Sunday, August 13, 2017

“The Farther Out You Get In Time, The More Uncertainty You Get In The Numbers" -- Water Level Expert -- August 13, 2017

Al Gore says he can predict the rise in sea level -- about 2 inches -- one hundred years from now.

Two articles regarding the level of Lake Mead:

First, from April 18, 2017, The Las Vegas Review-Journal: Lake Mead to get above-average flow of Colorado River water
The federal government plans to release an above-average amount of Colorado River water into Lake Mead this year, but it’s less than many hoped after a healthy snow season across much of the West.
The Bureau of Reclamation, which manages dams and reservoirs on the Colorado River, said Monday that it will release 9 million acre-feet (an acre-foot is enough water to cover 1 acre of land 1 foot deep) from Lake Powell, sending it down the Colorado to Lake Mead, where it will be tapped by Arizona, California and Nevada.
Last month, the agency projected it could release 11.1 million acre-feet from Lake Powell, but a dry early March reduced the amount of snow in the mountains that feed the river.
The planned release is above the annual average of 8.7 million acre-feet, and it should be enough to delay a widely expected shortage declaration in Lake Mead.
Now, just two months later, from June 16, 2017, The Las Vegas Review-Journal: Latest forecast shifts Lake Mead from big gain to small loss.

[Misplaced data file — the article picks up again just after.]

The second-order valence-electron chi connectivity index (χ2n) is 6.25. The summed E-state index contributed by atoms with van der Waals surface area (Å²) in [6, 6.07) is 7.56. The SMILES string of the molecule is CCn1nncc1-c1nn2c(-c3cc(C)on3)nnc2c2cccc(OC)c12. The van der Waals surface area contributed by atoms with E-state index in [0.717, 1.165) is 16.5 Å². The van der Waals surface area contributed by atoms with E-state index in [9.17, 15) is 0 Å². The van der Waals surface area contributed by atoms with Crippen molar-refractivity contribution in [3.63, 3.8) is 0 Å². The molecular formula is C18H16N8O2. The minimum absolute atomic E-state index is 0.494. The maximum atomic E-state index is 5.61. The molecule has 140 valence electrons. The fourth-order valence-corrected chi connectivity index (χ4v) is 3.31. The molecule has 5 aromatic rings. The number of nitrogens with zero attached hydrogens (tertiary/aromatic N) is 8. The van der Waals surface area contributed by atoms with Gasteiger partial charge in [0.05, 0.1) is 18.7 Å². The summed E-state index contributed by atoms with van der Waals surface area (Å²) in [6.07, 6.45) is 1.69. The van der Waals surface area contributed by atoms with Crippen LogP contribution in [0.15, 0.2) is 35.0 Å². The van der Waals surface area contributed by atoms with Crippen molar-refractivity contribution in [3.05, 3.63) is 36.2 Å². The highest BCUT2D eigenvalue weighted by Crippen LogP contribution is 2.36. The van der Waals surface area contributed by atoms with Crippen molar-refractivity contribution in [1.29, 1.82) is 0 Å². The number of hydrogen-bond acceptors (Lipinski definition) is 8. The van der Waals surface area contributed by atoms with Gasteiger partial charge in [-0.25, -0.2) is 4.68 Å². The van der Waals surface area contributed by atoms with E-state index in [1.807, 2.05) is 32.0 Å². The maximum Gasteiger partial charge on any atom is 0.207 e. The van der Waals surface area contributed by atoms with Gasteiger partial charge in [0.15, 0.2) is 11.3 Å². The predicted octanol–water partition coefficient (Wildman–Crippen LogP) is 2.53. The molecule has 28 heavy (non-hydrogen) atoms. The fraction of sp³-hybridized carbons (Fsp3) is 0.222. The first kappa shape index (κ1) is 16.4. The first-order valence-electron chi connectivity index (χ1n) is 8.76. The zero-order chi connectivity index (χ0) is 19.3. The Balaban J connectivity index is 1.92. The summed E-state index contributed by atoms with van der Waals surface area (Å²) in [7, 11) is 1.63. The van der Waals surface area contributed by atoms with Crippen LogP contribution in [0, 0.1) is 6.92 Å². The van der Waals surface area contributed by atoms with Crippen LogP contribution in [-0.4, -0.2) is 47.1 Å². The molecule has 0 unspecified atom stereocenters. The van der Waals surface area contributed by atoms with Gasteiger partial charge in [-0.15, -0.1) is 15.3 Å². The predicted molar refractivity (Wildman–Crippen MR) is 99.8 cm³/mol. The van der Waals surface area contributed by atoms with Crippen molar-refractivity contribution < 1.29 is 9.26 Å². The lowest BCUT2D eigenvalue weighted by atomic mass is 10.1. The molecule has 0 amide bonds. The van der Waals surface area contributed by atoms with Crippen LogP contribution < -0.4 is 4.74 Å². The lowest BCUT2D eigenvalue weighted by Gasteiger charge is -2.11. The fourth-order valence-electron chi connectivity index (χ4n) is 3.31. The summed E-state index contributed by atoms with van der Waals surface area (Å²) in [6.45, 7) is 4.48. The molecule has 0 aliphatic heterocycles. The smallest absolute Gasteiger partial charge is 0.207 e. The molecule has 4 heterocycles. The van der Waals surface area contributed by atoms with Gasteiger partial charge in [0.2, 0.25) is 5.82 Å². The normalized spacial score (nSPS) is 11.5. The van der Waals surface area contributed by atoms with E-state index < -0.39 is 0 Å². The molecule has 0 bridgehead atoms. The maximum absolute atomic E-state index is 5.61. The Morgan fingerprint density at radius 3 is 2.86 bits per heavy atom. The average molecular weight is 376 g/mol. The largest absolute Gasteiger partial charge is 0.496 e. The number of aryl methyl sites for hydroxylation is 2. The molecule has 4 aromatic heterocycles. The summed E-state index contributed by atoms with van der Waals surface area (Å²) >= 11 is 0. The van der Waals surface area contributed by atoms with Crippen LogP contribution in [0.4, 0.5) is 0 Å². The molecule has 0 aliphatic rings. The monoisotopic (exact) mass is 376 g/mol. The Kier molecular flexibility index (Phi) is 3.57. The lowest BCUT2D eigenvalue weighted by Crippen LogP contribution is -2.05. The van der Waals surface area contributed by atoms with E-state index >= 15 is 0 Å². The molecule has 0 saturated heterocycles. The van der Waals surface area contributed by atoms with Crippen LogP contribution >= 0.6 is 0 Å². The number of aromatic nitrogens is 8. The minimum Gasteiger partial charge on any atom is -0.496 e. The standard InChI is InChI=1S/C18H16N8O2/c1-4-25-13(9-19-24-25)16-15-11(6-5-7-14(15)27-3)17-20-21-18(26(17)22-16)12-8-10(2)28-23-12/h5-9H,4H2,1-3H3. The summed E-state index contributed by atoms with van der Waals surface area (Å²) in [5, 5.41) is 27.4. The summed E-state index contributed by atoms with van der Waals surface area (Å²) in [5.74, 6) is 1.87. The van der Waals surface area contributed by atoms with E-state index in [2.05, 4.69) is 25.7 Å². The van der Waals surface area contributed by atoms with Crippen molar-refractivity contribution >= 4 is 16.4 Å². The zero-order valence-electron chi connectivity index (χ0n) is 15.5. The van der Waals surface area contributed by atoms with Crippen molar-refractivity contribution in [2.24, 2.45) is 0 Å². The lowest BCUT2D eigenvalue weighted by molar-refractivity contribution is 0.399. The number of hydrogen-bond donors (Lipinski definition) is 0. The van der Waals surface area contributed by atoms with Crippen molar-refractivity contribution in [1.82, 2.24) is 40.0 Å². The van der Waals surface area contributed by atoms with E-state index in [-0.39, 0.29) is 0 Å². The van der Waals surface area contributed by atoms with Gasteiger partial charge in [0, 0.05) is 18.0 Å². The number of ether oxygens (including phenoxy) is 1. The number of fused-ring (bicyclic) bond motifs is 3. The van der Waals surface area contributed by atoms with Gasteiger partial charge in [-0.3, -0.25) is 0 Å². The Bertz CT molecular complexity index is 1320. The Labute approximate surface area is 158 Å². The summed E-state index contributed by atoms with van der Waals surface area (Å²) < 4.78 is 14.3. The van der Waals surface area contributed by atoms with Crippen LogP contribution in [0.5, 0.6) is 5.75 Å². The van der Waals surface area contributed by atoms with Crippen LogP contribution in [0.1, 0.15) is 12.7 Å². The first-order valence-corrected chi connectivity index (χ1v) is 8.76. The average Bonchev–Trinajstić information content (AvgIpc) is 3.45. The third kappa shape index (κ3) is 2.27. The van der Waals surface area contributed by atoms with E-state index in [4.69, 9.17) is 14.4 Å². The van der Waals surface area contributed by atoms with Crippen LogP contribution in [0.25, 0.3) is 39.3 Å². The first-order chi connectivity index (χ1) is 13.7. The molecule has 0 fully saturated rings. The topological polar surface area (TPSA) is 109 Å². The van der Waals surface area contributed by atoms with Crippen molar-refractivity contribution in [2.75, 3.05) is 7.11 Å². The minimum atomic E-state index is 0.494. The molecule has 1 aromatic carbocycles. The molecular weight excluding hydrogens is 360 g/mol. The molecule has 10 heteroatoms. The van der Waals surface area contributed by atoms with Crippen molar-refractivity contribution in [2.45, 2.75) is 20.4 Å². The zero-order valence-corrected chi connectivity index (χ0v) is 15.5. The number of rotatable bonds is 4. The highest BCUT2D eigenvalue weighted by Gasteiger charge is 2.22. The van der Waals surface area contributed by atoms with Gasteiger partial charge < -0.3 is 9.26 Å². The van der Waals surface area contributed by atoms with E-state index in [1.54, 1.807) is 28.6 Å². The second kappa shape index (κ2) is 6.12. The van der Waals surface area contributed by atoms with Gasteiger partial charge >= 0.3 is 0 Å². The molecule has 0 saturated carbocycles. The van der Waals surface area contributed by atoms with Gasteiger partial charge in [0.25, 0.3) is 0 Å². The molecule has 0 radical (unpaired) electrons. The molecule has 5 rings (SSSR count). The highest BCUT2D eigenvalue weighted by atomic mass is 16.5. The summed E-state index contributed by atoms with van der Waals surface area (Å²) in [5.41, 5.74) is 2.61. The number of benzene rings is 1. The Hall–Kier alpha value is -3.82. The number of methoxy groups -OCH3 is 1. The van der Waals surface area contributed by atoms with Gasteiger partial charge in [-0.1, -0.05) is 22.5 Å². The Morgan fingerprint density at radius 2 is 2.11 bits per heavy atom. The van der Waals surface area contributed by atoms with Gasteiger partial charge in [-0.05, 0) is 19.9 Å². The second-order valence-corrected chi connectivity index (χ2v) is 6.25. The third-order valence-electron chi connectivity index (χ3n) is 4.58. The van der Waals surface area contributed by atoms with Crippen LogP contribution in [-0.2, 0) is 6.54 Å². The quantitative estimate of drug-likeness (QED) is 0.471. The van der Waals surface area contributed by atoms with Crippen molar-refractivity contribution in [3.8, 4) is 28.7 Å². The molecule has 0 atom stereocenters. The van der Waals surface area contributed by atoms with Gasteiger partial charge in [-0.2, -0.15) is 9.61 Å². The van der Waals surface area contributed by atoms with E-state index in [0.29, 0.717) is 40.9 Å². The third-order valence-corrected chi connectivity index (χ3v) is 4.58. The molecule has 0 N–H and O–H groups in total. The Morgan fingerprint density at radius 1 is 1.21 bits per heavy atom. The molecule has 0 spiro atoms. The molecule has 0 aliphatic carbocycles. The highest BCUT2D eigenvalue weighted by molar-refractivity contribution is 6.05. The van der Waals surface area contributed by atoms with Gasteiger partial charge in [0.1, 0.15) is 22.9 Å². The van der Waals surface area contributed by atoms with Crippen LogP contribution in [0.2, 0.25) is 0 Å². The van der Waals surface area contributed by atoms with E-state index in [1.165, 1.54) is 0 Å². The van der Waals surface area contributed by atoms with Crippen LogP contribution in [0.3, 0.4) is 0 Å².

Several hundred billion gallons of water vanished from federal forecasts for Lake Mead over the past two months, but Bureau of Reclamation officials insist there’s no reason to panic.

In April, the bureau was predicting that the man-made lake east of Las Vegas would finish 2018 about 21 feet higher than it is today. Now the bureau is forecasting a 4-foot drop in the surface of the reservoir over the next 18 months — a difference of 25 feet.

But not to worry, said Rose Davis, spokeswoman for the Bureau of Reclamation in Boulder City. It’s too soon to say which scenario might turn out to be true.

“The farther out you get in time, the more uncertainty you get in the numbers,” Davis said. “They will get better, hopefully, if we get another good winter.”
Hmmm ... let's repeat that ...  “The farther out you get in time, the more uncertainty you get in the numbers.”

The experts greatly over-estimated Lake Mead water level in less than two months, but yet, these same experts know that the earth's sea level will rise two inches over the next 100 years. Okay. 

Lake Mead: sea level.

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